Pansy Maurer-Alvarez’s In A Form Of Suspension

Pansy Maurer-Alvarez’s In A Form Of Suspension

Tears in the Fence contributing editor, Pansy Maurer-Alvarez’s new poetry collection, In A Form Of Suspension (Corrupt Press, 2014), which is being launched at Carr’s pub, 1 rue du Mont Thabor, Paris on Friday, 28th March, explores sexual impulse through a series of lush and throbbing sound patterns.

 

My altitude wavers so rasping, it slips a ring raining onto hands

and hisses words between two spongy blue tides

Like daily loose grammar despite radiance, I soar

and improvise on paper a rapid page pressed to hinge;

sliding open a rusted gap, I sway and pitch my limbs

averting rows of loss that diminish the rewritten labyrinthine chill

 

Maurer-Alvarez’s poetry combines succulent musicality within a full poetic line and avoids the pitfalls of over-determining the line. She is the mistress of the measured longer poetic line, of the line break, and of being able to manage lines of differing lengths in one stanza. She excels in this collection. It is quite a different skill to say the likes of Rae Armantrout or Shannon Tharp, who excel with the short line and have great depth through brevity. Here the poet is more divergent and produces a beguiling journey for the reader. It is utterly pleasurable taking the reader to unusual places and thoughts, demanding repeated readings. I am reminded of the famous Dr. Niles Crane line, ‘An exquisite meal with one tiny flaw we can pick on all night’ in that there was, at times, insufficient modulation in relation to abstraction. Others may disagree. There are a wide range of sub-texts and language play that bite and that one can chew on for some time. In some cases, I was in awe and at others annoyed. Such are the many pleasures of the poems.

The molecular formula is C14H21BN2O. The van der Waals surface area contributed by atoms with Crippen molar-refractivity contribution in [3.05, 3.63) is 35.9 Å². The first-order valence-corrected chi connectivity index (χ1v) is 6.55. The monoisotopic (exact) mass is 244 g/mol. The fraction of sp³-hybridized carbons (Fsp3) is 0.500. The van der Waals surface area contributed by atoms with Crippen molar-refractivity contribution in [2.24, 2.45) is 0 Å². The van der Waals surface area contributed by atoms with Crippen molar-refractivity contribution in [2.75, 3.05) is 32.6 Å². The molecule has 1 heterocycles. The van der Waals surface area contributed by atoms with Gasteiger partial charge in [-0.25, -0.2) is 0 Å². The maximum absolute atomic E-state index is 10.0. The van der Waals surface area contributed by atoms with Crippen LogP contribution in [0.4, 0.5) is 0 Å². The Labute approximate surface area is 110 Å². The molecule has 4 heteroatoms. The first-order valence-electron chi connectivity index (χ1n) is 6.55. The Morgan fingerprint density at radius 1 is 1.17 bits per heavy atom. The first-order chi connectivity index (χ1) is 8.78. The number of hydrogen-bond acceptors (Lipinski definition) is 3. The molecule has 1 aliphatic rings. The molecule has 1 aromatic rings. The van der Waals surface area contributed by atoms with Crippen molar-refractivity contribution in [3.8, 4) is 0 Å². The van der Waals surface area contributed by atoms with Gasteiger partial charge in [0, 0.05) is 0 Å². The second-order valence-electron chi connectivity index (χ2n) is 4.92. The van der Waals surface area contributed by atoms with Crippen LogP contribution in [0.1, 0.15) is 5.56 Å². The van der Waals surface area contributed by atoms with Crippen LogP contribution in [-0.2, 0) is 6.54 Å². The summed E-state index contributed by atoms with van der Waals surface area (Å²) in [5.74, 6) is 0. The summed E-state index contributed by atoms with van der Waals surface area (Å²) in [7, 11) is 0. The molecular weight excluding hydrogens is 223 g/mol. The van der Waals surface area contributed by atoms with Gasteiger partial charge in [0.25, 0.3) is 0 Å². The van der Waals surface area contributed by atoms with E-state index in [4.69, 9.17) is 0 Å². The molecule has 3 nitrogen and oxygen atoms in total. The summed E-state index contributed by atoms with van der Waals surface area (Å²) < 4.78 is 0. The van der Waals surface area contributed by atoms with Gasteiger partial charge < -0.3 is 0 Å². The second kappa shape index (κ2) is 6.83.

– the history of rainstorm is a naked door

– the waiter will be back, scuffed and literary, granting the acceptable

– a knife recalls blue humidity as a family instrument

– mimosa is composed of Seville

– the ingenious often chant arm in arm with tentative cymbals

– sincerity is equally rated with chamber activity

– the oboe is the flamenco’s counterattack

 

This section from ’39 Fragments On A Pebble Beach’ illustrates some of the rich diversity in this collection and her neo-aphorisms.

 

At the book’s core is a clear narrative voice gleefully indulging in gestures and speech acts:

 

I firmly think that unless this luster of excitement is not withdrawn

from the breast cavity, the jutting out acceleration of surprise will

indicate a double hollow of indulgence. I may collapse. Or a

beautiful avant-garde discourse might ensue and pulsate joy

beyond belief.

 

The book’s title is apt as a number of meanings of suspension come into play throughout. There are at times discord and dissonance as well as the sense of something being discontinued, the condition of being suspended, and a chemical mixing and the state of being dispersed. It is a collection where the sub-texts, often unsaid, outweigh the main theme albeit anchored by an incisive physicality and reverberation. It is an undoubted strength and part of the book’s abiding pleasure.

 

David Caddy 27th March 2014